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Histopathological examination was performed on a mass of 6 cm diameter taken from the upper pole of the right kidney. The specimen revealed round to oval, mildly pleomorphic cells arranged in Zellballen pattern (i.e., a small nest of chromaffin cells or chief cells with pale eosinophilic staining) with fibrovascular septa and abundant granular eosinophilic cytoplasm [Figure 3]. This picture did not conform with RCC at all, and rather indicated a PGL. Post discharge, the child is doing well with no signs and symptoms of recurrence. She has been under regular follow-up for 2 years and has remained normotensive without the need for any medication.
Figure 3: Round to oval, mildly pleomorphic cells arranged in Zellballen pattern with fibro vascular septa, abundant granular eosinophilic cytoplasm. Areas of renal sinus confined to the kidney

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  Discussion Top

RCC usually occurs between 50 and 70 years of age. It is extremely rare in children, with the incidence estimated to be 1.8% to 6.3% of all malignant renal tumors.[7] The most common presentation in children is macroscopic hematuria and/or abdominal or flank pain (as seen in this case). Other less frequent symptoms are palpable abdominal mass, anemia, and fever. Its presentation as an incidental finding is less commonly seen than in adults.[7],[8]

Imaging plays a very important role in the pretreatment assessment and follow-up (both during and after treatment) of all pediatric renal tumors including RCC. While pediatric RCC is commonly initially recognized by sonography, subsequent imaging with either contrast-enhanced, computed tomography (CT), or MRI is often deemed necessary to define the exact local extent of the neoplasm, identify the presence of lymph node metastasis, and detect distant metastatic disease.[9] Features such as postcontrast enhancement pattern (homogeneous or heterogeneous), the presence or absence of internal calcification/ossification, the presence or absence of internal or adjacent hemorrhage, and the presence or absence of internal or adjacent neovascularity (abnormally dilated/tortuous blood vessels within or next to the mass) are seen in RCC, due to which a provisional diagnosis of RCC was considered in our patient.[9]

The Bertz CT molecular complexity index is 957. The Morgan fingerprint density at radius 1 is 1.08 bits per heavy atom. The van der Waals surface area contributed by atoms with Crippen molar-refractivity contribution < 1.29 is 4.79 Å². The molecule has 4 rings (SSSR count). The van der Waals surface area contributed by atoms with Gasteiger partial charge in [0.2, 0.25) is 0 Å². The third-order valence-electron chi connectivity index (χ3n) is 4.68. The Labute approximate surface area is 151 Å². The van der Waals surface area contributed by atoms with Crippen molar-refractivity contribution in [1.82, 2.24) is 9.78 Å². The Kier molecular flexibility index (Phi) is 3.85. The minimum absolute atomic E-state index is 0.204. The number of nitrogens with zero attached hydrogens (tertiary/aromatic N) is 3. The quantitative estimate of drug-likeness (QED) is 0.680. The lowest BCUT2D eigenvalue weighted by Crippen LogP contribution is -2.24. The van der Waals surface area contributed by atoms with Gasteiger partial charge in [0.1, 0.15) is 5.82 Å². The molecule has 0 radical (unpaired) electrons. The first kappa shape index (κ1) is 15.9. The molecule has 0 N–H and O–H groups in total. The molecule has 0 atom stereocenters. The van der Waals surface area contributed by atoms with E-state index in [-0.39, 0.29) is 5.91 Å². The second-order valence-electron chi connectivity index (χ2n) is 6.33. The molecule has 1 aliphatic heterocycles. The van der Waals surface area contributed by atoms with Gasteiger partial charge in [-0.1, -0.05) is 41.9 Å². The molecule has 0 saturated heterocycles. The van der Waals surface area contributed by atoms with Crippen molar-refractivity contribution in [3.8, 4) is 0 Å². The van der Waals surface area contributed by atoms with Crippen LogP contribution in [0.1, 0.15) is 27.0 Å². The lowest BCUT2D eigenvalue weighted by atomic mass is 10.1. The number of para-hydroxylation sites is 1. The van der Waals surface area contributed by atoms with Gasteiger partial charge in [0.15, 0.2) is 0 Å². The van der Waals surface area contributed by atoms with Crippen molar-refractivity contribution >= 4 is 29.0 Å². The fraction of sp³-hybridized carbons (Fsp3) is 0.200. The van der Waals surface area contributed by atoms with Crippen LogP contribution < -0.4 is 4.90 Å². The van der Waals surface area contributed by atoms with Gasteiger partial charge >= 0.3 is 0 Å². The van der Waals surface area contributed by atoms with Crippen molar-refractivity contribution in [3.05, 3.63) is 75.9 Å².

Pheochromocytoma (PCC) and PGL are rare chromaffin cell tumors of neuroendocrine origin which secrete catecholamines and are a rare cause of secondary hypertension in the pediatric population.[10] PCCs arise from the adrenal medulla and comprise 80%–85% of catecholamine-secreting tumors, whereas PGLs that arise from extra-adrenal locations are subdivided into sympathetic and parasympathetic PGLs, accounting for 15%–20% of these tumors. Sympathetic PGLs arise along the sympathetic ganglion chain in the chest, abdomen, and pelvis. Parasympathetic PGLs arise from parasympathetic tissue in the head-and-neck PGL; these rarely secrete catecholamines.[10]

The renal pelvis (4.9%) is the third primary site of PGL; the first and second sites being the bladder (79.2%) and the urethra (12.7%). The most common variety of PGL is benign, frequently occurring in women between 30 and 40 years of age. They are classified into functional or nonfunctional depending on the catecholamine secretion. The manifestations in the former are commonly headaches, episodic hypertension, and palpitations, whereas the latter are asymptomatic.[4] Around 10%–15% of cases nonfunctioning tumors with normal hormonal levels may remain undiagnosed. The imaging (CT and USG) findings pointed toward the diagnosis of RCC in this case. There are no criteria that can distinguish RCC from pheochromocytoma on CT imaging.[5]

There is a paucity of data about the optimal treatment of the different subtypes of childhood RCC, though outcomes are comparable to adults.[2] Surgical resection is the mainstay of therapy for RCC, given its intrinsic resistance to chemotherapy and radiation therapy.[7] The concept of selective renal arterial embolization (RAE) was introduced for the reduction of RCC tumor mass, facilitation of surgery, and reduction in hematuria. This procedure of RAE has been advocated and used by many authors before surgery to decrease the intraoperative blood loss. This reduces the requirement for blood transfusion.[11] The resultant preoperative infarction decreases tumor vascularity and allows the renal vein to be ligated early on in the operation, before the renal artery has been controlled, and thus alleviates the some of the technical difficulties of nephrectomy when there is tumor involvement of the renal hilus.[12],[13] The optimal delay between embolization and operation should be less than a day to reduce the distress caused by postinfarction syndrome.[13] However, there are schools of thought that do not agree with these benefits of RAE. In their study, May et al. found that preoperative RAE did not improve the survival, nor did it lead to a better prognosis in their patients with RCC.[12]